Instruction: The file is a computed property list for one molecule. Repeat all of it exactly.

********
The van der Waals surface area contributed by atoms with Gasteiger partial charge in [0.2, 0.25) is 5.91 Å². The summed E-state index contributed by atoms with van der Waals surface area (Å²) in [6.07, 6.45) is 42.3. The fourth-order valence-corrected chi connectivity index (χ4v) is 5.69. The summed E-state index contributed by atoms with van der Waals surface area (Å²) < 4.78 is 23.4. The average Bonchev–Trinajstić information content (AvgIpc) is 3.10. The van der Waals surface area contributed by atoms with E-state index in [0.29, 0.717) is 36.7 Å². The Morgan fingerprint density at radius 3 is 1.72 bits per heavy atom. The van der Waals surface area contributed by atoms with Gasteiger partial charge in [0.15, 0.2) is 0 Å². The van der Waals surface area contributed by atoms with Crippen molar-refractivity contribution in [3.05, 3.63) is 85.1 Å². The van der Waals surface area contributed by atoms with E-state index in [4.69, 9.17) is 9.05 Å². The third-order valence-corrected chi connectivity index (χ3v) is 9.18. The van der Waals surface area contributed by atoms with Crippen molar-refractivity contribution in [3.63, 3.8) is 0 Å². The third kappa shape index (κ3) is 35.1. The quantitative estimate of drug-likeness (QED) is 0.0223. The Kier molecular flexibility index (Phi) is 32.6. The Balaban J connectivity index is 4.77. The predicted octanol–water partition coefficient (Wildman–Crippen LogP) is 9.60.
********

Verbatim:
The van der Waals surface area contributed by atoms with Gasteiger partial charge in [0.2, 0.25) is 5.91 Å². The summed E-state index contributed by atoms with van der Waals surface area (Å²) in [6.07, 6.45) is 42.3. The fourth-order valence-corrected chi connectivity index (χ4v) is 5.69. The summed E-state index contributed by atoms with van der Waals surface area (Å²) < 4.78 is 23.4. The average Bonchev–Trinajstić information content (AvgIpc) is 3.10. The van der Waals surface area contributed by atoms with E-state index in [0.29, 0.717) is 36.7 Å². The Morgan fingerprint density at radius 3 is 1.72 bits per heavy atom. The van der Waals surface area contributed by atoms with Gasteiger partial charge in [0.15, 0.2) is 0 Å². The van der Waals surface area contributed by atoms with Crippen molar-refractivity contribution in [3.05, 3.63) is 85.1 Å². The van der Waals surface area contributed by atoms with E-state index in [4.69, 9.17) is 9.05 Å². The third-order valence-corrected chi connectivity index (χ3v) is 9.18. The van der Waals surface area contributed by atoms with Crippen molar-refractivity contribution in [3.63, 3.8) is 0 Å². The third kappa shape index (κ3) is 35.1. The quantitative estimate of drug-likeness (QED) is 0.0223. The Kier molecular flexibility index (Phi) is 32.6. The Balaban J connectivity index is 4.77. The predicted octanol–water partition coefficient (Wildman–Crippen LogP) is 9.60.